Wednesday, 1 May 2019

Brazil Accedes to Service Convention

     Brazil has acceded to the Hague Convention on the Service Abroad of Judicial and Extra-judicial Documents in Civil or Commercial Matters (the “Convention”); it will go into effect in Brazil on June 1, 2019.    This is sure to simplify and expedite the process for plaintiffs outside Brazil to get defendants in Brazil served with an originating process. Up to now, a plaintiff has had to arrange for a court in his/her home country to issue letters rogatory asking Brazil’s permission to serve the papers. Obtaining such permission has been a cumbersome procedure as the letters must be transmitted, using diplomatic channels, to the President of the Federal Supreme Court in Brazil, and the Ministry of Foreign Relations is involved also.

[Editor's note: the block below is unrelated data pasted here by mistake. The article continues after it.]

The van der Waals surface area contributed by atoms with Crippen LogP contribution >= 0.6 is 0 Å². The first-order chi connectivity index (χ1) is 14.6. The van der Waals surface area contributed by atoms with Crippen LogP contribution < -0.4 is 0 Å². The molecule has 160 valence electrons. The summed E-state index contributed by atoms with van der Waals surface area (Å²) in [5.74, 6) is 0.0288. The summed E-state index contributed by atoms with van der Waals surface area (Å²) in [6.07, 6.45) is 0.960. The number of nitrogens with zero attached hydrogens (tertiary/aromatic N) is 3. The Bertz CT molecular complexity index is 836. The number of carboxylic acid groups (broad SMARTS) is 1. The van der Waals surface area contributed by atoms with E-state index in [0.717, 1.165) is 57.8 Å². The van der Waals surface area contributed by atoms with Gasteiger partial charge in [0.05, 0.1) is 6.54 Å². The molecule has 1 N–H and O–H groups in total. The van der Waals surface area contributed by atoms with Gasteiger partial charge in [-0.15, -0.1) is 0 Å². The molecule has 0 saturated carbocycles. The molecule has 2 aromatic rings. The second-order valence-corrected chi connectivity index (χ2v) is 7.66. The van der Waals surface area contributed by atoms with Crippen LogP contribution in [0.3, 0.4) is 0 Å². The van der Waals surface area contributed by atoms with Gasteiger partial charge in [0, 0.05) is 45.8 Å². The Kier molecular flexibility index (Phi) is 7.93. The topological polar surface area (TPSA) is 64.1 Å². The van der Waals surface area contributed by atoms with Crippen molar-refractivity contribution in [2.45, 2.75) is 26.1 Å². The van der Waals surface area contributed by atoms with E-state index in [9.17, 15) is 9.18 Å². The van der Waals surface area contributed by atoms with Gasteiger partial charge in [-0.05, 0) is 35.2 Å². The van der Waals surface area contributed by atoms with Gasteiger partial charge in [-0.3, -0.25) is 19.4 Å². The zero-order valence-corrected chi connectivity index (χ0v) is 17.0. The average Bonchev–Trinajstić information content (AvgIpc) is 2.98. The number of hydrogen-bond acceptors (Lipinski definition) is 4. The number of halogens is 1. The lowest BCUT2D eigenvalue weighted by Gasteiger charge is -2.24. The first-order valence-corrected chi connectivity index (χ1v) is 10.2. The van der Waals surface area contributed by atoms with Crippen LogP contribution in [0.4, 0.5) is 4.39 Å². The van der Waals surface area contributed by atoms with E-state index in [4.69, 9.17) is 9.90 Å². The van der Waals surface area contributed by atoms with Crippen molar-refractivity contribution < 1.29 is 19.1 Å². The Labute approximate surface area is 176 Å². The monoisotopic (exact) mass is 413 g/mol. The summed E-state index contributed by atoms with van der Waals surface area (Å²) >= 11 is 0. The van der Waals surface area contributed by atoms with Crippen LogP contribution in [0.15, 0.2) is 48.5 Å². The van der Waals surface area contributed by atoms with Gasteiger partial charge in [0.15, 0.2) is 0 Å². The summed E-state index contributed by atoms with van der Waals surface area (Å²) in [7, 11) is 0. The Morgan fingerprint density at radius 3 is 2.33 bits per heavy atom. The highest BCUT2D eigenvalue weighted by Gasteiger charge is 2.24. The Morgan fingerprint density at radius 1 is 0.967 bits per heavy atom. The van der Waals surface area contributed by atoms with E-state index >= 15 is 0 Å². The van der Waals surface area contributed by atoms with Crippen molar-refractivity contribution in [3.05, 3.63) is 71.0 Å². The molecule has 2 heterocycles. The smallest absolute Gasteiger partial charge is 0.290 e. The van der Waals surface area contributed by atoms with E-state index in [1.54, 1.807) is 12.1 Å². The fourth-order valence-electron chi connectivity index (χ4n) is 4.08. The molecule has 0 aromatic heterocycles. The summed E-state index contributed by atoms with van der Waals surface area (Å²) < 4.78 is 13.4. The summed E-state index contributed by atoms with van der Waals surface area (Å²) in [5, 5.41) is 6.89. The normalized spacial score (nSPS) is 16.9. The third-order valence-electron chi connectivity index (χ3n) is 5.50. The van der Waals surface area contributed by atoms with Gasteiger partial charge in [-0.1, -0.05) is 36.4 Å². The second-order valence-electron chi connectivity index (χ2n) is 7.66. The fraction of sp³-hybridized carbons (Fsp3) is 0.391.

To serve someone in Brazil under the Convention, one presents a request to Brazil’s Central Authority, which is the Ministry of Justice.    Brazil has given notice it will not allow service via postal channels (Convention, article 10) nor via diplomatic channels or by court officers or other competent persons (Convention, article 8).  The statement of claim must be accompanied by a translation into Portuguese.      

     If the Central Authority cannot serve the statement of claim, the certificate it will issue must be signed by that Central Authority or by a judge. 

     Brazil’s accession to the Convention is the latest in a series of modernizations of its legal system. In 2015, Brazil brought in a new Code of Civil Procedure (Law No. 13.103/2015) which also increased efficiency in the legal process. 

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